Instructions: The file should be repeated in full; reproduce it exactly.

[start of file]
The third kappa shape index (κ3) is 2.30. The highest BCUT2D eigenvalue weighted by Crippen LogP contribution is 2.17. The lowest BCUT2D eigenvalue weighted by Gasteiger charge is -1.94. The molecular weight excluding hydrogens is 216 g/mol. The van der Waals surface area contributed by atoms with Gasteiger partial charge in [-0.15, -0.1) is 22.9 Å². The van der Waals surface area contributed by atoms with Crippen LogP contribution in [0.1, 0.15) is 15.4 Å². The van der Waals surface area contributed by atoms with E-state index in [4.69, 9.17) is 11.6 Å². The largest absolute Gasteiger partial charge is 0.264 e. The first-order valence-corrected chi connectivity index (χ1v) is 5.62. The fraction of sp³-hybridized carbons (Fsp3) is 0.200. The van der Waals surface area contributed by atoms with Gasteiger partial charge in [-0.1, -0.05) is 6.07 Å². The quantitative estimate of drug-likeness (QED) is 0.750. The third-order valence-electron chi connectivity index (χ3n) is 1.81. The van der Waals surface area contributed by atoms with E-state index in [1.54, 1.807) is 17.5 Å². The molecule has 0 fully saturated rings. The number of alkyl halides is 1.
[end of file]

The third kappa shape index (κ3) is 2.30. The highest BCUT2D eigenvalue weighted by Crippen LogP contribution is 2.17. The lowest BCUT2D eigenvalue weighted by Gasteiger charge is -1.94. The molecular weight excluding hydrogens is 216 g/mol. The van der Waals surface area contributed by atoms with Gasteiger partial charge in [-0.15, -0.1) is 22.9 Å². The van der Waals surface area contributed by atoms with Crippen LogP contribution in [0.1, 0.15) is 15.4 Å². The van der Waals surface area contributed by atoms with E-state index in [4.69, 9.17) is 11.6 Å². The largest absolute Gasteiger partial charge is 0.264 e. The first-order valence-corrected chi connectivity index (χ1v) is 5.62. The fraction of sp³-hybridized carbons (Fsp3) is 0.200. The van der Waals surface area contributed by atoms with Gasteiger partial charge in [-0.1, -0.05) is 6.07 Å². The quantitative estimate of drug-likeness (QED) is 0.750. The third-order valence-electron chi connectivity index (χ3n) is 1.81. The van der Waals surface area contributed by atoms with E-state index in [1.54, 1.807) is 17.5 Å². The molecule has 0 fully saturated rings. The number of alkyl halides is 1.